swarrans wrote:I don't think chrome on steel is even possible TBH and as others have said it would be useless for longevity.
The so called triple plate of copper, nickel and Chrome isn't actually the best but has been extremely well marketed. It is possibly true that some of the best platers (like the old London Chrome company) do use triple plate in some applications because copper is much cheaper than nickel so if you need to build up a pitted or damaged bit of steel it is the most cost effective way of doing it but it reality building up with semi bright nickel (not ordinary bright nickel) and machining that back before polishing and chroming would be "best" but a lot more expensive. The vast majority of platers don't have semi bright nickel capability anyway so copper nickel chrome becomes the only alternative for bad surfaces. It's all a bit technically complicated but ordinary bright nickel can't be built up into very deep layers because it is too stressed and will crack unlike semi bright nickel and copper which are much more ductile.

I should caveat the above by saying that the above is based on info from the successful plating company I worked at for 6 months learning the processes and they had just introduced the semi bright nickel process at great expense and we're very proud of it so maybe a little biased?!

Kettletimes - do you know for absolutely certain that standard Jap chroming is triple process? It seems highly unlikely to me unless they worked out that it allows them to put the absolute minimum of the more expensive metals on. If you have a perfect virgin surface I would have thought just nickel then chrome would be the cheapest and most robust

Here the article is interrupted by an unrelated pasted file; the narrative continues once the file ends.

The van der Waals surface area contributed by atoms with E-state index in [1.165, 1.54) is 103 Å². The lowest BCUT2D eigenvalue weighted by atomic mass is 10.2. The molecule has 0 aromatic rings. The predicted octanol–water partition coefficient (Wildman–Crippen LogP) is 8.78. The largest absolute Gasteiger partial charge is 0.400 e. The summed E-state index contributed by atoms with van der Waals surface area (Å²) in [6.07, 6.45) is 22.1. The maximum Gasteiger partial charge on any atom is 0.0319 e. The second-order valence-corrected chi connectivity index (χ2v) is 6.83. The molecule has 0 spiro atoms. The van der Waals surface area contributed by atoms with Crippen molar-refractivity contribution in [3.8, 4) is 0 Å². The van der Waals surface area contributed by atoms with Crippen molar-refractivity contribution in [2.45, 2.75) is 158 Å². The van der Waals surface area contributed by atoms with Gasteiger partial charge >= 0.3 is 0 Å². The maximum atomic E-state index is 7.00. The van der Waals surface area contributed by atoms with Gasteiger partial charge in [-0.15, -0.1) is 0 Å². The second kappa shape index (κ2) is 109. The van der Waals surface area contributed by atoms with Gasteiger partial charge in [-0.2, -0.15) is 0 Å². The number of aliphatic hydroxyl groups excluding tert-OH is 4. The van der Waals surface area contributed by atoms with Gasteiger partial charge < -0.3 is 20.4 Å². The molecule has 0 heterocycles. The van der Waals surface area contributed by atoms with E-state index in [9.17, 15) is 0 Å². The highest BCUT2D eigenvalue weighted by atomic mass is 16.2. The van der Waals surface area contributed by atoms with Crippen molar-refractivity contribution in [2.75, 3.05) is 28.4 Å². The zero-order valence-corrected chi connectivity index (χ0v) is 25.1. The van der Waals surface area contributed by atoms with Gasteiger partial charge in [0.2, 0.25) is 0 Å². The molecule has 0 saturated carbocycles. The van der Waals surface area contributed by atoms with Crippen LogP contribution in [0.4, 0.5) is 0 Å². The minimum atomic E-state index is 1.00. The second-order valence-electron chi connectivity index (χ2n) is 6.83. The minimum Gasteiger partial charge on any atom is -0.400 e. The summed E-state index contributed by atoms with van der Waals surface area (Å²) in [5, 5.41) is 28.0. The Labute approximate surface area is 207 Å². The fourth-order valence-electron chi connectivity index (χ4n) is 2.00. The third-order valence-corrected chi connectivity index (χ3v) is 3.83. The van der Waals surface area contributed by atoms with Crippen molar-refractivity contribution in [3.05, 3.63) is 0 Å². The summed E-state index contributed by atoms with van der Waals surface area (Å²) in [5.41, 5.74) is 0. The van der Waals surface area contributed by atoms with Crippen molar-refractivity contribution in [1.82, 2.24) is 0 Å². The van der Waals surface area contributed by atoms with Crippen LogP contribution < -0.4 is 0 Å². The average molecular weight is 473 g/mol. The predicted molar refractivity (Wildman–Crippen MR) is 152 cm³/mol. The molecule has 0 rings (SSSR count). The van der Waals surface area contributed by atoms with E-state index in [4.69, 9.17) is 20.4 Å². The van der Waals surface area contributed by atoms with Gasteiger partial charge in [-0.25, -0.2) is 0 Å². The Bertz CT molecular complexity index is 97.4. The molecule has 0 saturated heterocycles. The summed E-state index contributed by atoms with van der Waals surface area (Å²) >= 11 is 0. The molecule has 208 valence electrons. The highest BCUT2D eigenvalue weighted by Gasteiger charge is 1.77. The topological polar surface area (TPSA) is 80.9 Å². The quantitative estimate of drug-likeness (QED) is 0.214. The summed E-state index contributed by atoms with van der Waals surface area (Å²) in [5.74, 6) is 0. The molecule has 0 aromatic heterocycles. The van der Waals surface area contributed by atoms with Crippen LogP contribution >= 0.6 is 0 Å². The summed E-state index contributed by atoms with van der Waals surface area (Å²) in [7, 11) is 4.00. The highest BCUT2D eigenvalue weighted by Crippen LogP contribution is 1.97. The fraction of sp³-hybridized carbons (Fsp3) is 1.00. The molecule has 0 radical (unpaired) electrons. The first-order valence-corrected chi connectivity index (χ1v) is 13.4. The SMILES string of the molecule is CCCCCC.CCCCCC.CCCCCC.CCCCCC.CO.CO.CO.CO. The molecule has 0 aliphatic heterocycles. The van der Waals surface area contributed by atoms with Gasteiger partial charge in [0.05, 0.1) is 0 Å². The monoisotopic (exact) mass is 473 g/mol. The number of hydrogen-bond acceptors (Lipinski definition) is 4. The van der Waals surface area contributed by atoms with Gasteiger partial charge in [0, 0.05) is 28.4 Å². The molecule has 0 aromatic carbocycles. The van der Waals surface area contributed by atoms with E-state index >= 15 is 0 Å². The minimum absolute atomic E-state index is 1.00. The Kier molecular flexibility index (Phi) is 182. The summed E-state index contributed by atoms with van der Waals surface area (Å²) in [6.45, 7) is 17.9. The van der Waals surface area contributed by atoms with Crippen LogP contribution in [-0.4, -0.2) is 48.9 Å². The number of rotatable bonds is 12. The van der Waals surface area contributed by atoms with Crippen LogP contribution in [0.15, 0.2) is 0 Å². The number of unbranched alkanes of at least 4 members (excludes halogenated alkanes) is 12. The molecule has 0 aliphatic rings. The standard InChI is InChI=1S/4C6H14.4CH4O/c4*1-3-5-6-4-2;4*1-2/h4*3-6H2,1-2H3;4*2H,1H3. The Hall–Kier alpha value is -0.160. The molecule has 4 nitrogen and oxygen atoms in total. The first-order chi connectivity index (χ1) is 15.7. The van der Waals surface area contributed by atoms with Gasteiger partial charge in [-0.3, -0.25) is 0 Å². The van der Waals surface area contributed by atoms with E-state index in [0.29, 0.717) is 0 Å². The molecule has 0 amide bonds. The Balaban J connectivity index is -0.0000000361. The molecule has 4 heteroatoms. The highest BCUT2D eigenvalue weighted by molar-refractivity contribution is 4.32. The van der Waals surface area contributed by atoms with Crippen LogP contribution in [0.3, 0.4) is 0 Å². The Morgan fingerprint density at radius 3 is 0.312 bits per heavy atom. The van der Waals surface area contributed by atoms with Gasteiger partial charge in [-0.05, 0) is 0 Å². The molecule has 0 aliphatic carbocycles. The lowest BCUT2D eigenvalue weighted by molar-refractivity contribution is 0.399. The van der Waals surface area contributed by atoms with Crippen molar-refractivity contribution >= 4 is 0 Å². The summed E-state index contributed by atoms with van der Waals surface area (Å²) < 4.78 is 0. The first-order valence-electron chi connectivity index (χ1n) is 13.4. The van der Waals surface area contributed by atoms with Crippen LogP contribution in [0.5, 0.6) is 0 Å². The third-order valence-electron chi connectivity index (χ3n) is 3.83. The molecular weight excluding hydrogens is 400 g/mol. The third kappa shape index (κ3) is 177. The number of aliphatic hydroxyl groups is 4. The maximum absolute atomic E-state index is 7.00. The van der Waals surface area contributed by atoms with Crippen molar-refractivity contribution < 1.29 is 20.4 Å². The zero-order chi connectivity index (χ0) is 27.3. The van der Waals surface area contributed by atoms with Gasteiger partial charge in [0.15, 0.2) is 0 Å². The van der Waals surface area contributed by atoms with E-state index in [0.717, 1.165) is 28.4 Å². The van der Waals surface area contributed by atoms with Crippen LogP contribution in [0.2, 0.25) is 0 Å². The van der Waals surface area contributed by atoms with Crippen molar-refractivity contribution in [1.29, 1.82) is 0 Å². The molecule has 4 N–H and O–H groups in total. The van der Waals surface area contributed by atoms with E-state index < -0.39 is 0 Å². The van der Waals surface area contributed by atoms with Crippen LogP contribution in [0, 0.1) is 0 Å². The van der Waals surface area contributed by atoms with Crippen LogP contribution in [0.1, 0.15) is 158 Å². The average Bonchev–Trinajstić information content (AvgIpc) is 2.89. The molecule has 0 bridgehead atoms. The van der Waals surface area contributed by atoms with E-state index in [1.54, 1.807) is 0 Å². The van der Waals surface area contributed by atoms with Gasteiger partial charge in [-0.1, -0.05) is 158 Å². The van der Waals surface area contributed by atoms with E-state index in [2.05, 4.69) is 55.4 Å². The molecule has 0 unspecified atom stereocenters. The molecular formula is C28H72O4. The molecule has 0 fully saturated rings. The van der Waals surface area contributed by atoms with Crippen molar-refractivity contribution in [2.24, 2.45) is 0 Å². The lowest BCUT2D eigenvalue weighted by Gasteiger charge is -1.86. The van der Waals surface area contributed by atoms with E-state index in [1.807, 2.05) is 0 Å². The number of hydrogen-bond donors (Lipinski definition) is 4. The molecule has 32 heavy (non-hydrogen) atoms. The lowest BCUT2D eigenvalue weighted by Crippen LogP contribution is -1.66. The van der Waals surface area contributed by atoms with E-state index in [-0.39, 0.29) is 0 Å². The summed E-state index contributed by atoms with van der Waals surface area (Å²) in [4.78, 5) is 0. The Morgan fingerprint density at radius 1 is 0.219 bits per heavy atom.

Simon
I know on the new chrome Suzuki parts you can buy today, e.g mudguards , that copper is used as you can often see a copper wash on the underside around mounting holes etc where the nickel and chrome coats are very thin. Kev

Kettletimes3
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Joined: Thu May 03, 2012 12:58 am
Location: Sunny Wales

Re: Old Japanese Chrome question

Postby Kettletimes3 » Sat Feb 25, 2017 4:09 pm

I have had had original parts striped and they were triple plated,
Also i have had some bolts chrome plated on bare metal and it peeled off.

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johnakay
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Location: stockton on tees

Re: Old Japanese Chrome question

Postby johnakay » Wed Mar 01, 2017 9:21 am

the old jap chroming over here as well as being made was done at harland and wolf ship yard for Suzuki GB.
and no they were not triple chromed,maybe later years but certainly not during the early 60/70's.
I'had parts stripped and no copper was found.
the key to any chrome being shiny was the polished surface.
and as we all know the chrome of them days were not the brightest.
a few rubs with autosol and after awhile you've rubbed the chrome off.
I can remember clearly in those days they used to say if you buy rims etc get it done in British chrome.
most chromers now use nickle/chrome.
very few do triple chroming as it very expensive to dispose of the chemicals that was used to apply copper etc.
If I wanted to make a life-long career out of
working with the mentally retarded I would
have opened a Harley Davidson Dealership